Expenses as shown in the Fund’s most recent prospectus. Gross expenses do not reflect contractual fee waivers or expense reimbursement arrangements. Net expenses reflect such arrangements only with respect to Class Y. These arrangements remain in effect until 2/29/20 unless the Fund’s Board of Directors approves an earlier termination.
Performance data quoted represents past performance and does not guarantee future results. The investment return and principal value of the investment will fluctuate so that investors' shares, when redeemed, may be worth more or less than their original cost. Current performance may be lower or higher than the performance data quoted.
Share Class Inception: I, Y – 5/31/11; F – 2/28/17
Performance shown prior to the inception of a class reflects performance and operating expenses of another class(es) (excluding sales charges, if applicable). Had fees and expenses of a class been reflected for the periods prior to the inception of that class, performance would be different. Since inception (SI) performance is from 5/31/11. Performance and expenses for other share classes will vary. Additional information is in the prospectus. Performance and expenses for other share classes will vary. Additional information is in the prospectus.
Portfolio Positioning & Market Outlook
- Portfolio duration increased to 3.56 years at month end, largely driven by the increase in our opportunistic duration strategies. In macro duration, we remain long given global growth continues to moderate. In strategic duration, we retain exposure to the dollar bloc countries—US, Australia, Canada, New Zealand—and added to our Sweden exposure both through sovereign and government-related securities.
- In core currency, we increased our non-USD exposure as signs of intensifying US slowdown could weigh on the USD. In opportunistic currency, we favor the JPY due to elevated trade uncertainty.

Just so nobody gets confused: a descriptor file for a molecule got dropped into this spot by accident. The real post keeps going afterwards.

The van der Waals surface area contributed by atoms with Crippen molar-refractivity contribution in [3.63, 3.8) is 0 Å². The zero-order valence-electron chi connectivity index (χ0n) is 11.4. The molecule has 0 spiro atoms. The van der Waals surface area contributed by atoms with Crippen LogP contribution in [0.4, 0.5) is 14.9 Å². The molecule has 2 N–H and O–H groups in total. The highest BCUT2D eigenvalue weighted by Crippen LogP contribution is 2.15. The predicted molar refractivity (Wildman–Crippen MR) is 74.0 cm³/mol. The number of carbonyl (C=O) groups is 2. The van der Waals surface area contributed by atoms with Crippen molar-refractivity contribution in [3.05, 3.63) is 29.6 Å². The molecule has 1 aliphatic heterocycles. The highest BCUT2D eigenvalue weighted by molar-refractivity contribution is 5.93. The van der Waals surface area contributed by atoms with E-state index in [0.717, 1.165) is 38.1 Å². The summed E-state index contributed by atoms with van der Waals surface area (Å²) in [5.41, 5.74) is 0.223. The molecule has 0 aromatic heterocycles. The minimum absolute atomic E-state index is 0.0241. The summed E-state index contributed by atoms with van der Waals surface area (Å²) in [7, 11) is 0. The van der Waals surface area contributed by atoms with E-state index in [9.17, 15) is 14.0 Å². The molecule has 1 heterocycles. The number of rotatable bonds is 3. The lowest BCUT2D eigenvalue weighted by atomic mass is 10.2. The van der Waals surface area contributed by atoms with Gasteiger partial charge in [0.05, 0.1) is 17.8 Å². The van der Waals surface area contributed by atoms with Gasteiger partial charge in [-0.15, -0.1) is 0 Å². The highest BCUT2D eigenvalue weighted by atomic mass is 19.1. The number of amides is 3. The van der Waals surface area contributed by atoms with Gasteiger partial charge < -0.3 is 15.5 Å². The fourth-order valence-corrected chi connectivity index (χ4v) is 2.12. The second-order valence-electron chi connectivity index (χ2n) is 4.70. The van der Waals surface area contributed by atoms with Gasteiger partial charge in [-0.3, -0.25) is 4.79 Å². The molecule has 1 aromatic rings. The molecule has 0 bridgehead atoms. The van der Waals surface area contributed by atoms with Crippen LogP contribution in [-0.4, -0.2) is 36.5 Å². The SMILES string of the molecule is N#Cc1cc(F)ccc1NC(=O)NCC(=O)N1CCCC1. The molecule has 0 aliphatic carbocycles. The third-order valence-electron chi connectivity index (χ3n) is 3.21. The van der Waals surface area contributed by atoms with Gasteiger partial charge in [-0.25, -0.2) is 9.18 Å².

- Our exposure to credit sectors remains opportunistic in nature. We remained positive toward HY and securitized credit.
Currency Exposure (%)
|As of 9/30/19||Fund||Benchmark3|
|South African Rand||-1.75||0.44|
Important Risks: Investing involves risk, including the possible loss of principal. Security prices fluctuate in value depending on general market and economic conditions and the prospects of individual companies. The Fund may allocate a portion of its assets to specialist portfolio managers, which may not work as intended. ● Fixed income security risks include credit, liquidity, call, duration, and interest-rate risk. As interest rates rise, bond prices generally fall. ● Obligations of U.S. Government agencies are supported by varying degrees of credit but are generally not backed by the full faith and credit of the U.S. Government. ● Investments in high-yield (“junk”) bonds involve greater risk of price volatility, illiquidity, and default than higher-rated debt securities. ● Mortgage related- and asset-backed securities’ risks include credit, interest-rate, prepayment, and extension risk. ● Derivatives are generally more volatile and sensitive to changes in market or economic conditions than other securities; their risks include currency, leverage, liquidity, index, pricing, and counterparty risk. ● Foreign investments may be more volatile and less liquid than U.S. investments and are subject to the risk of currency fluctuations and adverse political and economic developments. These risks may be greater for investments in emerging markets or if the Fund focuses in a particular geographic region or country. ● The Fund may invest in a smaller number of issuers, so it may be more exposed to risks and volatility than a more broadly diversified fund. ● Restricted securities may be more difficult to sell and price than other securities.